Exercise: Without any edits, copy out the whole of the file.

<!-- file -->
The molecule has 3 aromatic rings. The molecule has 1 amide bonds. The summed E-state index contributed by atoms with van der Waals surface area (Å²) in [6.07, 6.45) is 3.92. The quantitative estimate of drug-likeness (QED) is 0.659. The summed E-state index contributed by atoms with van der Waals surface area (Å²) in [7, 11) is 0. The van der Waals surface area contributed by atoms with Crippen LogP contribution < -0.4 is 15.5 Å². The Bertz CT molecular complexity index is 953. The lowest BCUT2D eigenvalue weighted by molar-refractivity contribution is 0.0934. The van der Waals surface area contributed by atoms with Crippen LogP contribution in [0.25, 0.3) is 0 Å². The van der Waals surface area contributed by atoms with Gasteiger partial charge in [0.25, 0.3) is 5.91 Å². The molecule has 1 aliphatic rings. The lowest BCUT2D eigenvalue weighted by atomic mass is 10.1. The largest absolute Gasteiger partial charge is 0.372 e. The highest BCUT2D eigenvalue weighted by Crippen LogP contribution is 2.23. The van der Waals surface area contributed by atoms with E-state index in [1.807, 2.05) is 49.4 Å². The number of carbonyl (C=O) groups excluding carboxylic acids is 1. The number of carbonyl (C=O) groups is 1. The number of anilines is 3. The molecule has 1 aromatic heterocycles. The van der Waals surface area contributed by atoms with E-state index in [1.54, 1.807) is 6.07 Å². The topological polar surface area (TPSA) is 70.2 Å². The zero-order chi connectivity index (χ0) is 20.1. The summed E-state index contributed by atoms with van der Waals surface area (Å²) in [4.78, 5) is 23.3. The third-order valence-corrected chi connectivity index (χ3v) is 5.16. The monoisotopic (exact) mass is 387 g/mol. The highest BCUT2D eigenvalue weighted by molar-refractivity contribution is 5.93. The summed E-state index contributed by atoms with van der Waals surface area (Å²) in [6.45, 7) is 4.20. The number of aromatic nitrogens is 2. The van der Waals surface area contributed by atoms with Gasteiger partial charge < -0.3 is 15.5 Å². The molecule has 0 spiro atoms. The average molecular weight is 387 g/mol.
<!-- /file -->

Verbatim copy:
The molecule has 3 aromatic rings. The molecule has 1 amide bonds. The summed E-state index contributed by atoms with van der Waals surface area (Å²) in [6.07, 6.45) is 3.92. The quantitative estimate of drug-likeness (QED) is 0.659. The summed E-state index contributed by atoms with van der Waals surface area (Å²) in [7, 11) is 0. The van der Waals surface area contributed by atoms with Crippen LogP contribution < -0.4 is 15.5 Å². The Bertz CT molecular complexity index is 953. The lowest BCUT2D eigenvalue weighted by molar-refractivity contribution is 0.0934. The van der Waals surface area contributed by atoms with Crippen LogP contribution in [0.25, 0.3) is 0 Å². The van der Waals surface area contributed by atoms with Gasteiger partial charge in [0.25, 0.3) is 5.91 Å². The molecule has 1 aliphatic rings. The lowest BCUT2D eigenvalue weighted by atomic mass is 10.1. The largest absolute Gasteiger partial charge is 0.372 e. The highest BCUT2D eigenvalue weighted by Crippen LogP contribution is 2.23. The van der Waals surface area contributed by atoms with E-state index in [1.807, 2.05) is 49.4 Å². The number of carbonyl (C=O) groups excluding carboxylic acids is 1. The number of carbonyl (C=O) groups is 1. The number of anilines is 3. The molecule has 1 aromatic heterocycles. The van der Waals surface area contributed by atoms with E-state index in [1.54, 1.807) is 6.07 Å². The topological polar surface area (TPSA) is 70.2 Å². The zero-order chi connectivity index (χ0) is 20.1. The summed E-state index contributed by atoms with van der Waals surface area (Å²) in [4.78, 5) is 23.3. The third-order valence-corrected chi connectivity index (χ3v) is 5.16. The monoisotopic (exact) mass is 387 g/mol. The highest BCUT2D eigenvalue weighted by molar-refractivity contribution is 5.93. The summed E-state index contributed by atoms with van der Waals surface area (Å²) in [6.45, 7) is 4.20. The number of aromatic nitrogens is 2. The van der Waals surface area contributed by atoms with Gasteiger partial charge < -0.3 is 15.5 Å². The molecule has 0 spiro atoms. The average molecular weight is 387 g/mol.